Gavanelli’s Rigoletto: an Operatic Dichotomy. San Francisco Opera, 2006

Rigoletto: Opera in four acts by Giuseppe Verdi Libretto by Francesco Maria Piave
Based on the play Le Roi s’amuse by Victor Hugo
San Francisco Opera

Review by Janos Gereben: San Francisco,  Sept. 30, 2006:

Paolo Gavanelli sang a ravishingly beautiful performance in the title role of San Francisco Opera’s Rigoletto Saturday night. He sang with majestic projection, flawless legato, innate lyricism, producing elongated, thrilling notes, all wrapped in seductive sheen.

But suddenly, I realized that my admiration and delight were shared by Gavanelli himself. He was playing with the music, reaching for even fuller notes, getting more velvet into each consonant, broadening an already mile-wide sound. It was spectacular, and a bit frustrating. Rigoletto, the tortured court jester, was seldom authentically present; Rigoletto, the great singer, was doing his thing, the voice hypnotizing the listener, the work itself remaining at a distance.

By his own count, this was Gavanelli’s 163rd Rigoletto. Tonight, as at his last portrayal of the role here nine years ago, he offered a “different,” exciting realization of the great standard that has been around for 155 years, and first given in San Francisco as early as in 1860. Consider those figures, especially those 163 live performances. It sounds almost indecent to demand great vocal beauty and really “getting into the role” night after night. And yet, that is the irrational rationale of operatchniks the world over.

Otherwise, the components were all there, but the overall performance failed to catch fire; the whole did not exceed the sum of its parts. Stephen Lord made an impressive conducting debut, supporting the singers to a fault, and yet never at the expense of the score. The orchestral sound had less brilliance than Gavanelli’s performance, but significantly more sincerity. The Opera Chorus sounded exceptional in Act 1, but not in Act 3, with a solid, resounding unison early, falling apart slightly later. (Could this have been the 163rd Rigoletto for some of the chorus members as well?)

Mary Dunleavy is a visually perfect Gilda: young, beautiful, vulnerable. Except for one blown note, her vocal performance was consistently excellent, although lacking in emotional appeal and impact.

Giuseppe Gipali’s San Francisco debut as the Duke of Mantua revealed a small, pretty voice (gaining in volume only at the end of the opera, perhaps helped by his position on stage left), and a judicious avoidance of anything thespian. “Stand and deliver” is his motto, and he does, up to a point.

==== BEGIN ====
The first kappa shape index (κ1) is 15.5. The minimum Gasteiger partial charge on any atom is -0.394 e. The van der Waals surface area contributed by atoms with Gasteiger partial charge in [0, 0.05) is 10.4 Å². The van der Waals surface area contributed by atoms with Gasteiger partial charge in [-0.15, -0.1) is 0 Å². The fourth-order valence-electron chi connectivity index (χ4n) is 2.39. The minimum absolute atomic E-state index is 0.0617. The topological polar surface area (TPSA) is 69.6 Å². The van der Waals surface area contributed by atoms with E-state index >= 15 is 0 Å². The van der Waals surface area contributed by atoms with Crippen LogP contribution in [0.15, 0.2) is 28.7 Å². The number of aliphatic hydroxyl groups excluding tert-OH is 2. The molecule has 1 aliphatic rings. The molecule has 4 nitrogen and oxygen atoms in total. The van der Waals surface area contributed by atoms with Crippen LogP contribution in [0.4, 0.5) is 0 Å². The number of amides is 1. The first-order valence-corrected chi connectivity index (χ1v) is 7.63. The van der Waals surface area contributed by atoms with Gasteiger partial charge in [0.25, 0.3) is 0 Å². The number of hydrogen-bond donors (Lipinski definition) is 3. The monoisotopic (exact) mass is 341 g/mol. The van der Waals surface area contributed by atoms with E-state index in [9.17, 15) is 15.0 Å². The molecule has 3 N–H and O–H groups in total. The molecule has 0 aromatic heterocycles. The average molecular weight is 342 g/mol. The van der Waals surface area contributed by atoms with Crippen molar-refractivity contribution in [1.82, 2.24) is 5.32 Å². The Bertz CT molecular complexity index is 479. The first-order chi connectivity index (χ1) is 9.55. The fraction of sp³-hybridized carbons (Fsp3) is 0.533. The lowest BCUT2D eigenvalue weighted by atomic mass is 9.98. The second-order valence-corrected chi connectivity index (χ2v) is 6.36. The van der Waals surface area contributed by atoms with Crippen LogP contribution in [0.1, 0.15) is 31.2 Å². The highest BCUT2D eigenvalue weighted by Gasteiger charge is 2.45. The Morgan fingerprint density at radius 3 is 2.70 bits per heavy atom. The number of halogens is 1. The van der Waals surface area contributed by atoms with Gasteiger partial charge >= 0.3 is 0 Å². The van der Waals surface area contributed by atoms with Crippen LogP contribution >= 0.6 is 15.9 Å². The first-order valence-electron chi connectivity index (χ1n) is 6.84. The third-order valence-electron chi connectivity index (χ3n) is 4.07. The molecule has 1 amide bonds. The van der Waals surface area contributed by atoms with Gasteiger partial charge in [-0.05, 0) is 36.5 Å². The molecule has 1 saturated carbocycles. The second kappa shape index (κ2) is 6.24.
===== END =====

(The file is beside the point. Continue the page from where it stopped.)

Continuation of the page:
The most consistently whole performance, musically and dramatically: Kristinn Sigmundsson, singing a “real,” believable Sparafucile, not showing off, although it would have been easy for him.

Participation of many young artists from the Opera Center in smaller roles was both welcome and successful. Adler Fellows shined: Matthew O’Neill as Borsa, Kimwana Doner as Countess Ceprano, Jeremy Galyon as Count Ceprano, Eugene Brancoveanu as Marullo, Kendall Gladen as Giovanna. A former colleague of theirs, Katherine Rohrer, had a remarkable turn as Maddalena, helping to spark a finale that had a lot more oomph than the rest of the evening.

Rigoletto seems to be booby-trapped for stage designers: it had provided a low point for the brilliant career of Jean-Pierre Ponnelle, and now the current San Francisco revival of the otherwise masterful Michael Yeargan’s Rigoletto is another misfire. Two converging rows of building shells form the “De Chirico style” unit set for every scene, with a sharply raked, narrowing pathway going upstage, bathed in mixed, clashing, strange light. The combination of violet and green, for example, means something, but I have no idea what it may be; it looks good anyway. On the other hand, turning the stage dark when “something happens” belongs to a high school production of The Drunkard.

Constance Hoffman’s costumes are spectacular, but it’s too bad this edition cuts way back on what was once the ladies’ empire cut, simultaneously exposing and constraining what may be considered tasteful frontal nudity, especially in the context of the Duke’s excesses.

Full program information at San Francisco Opera Archives.


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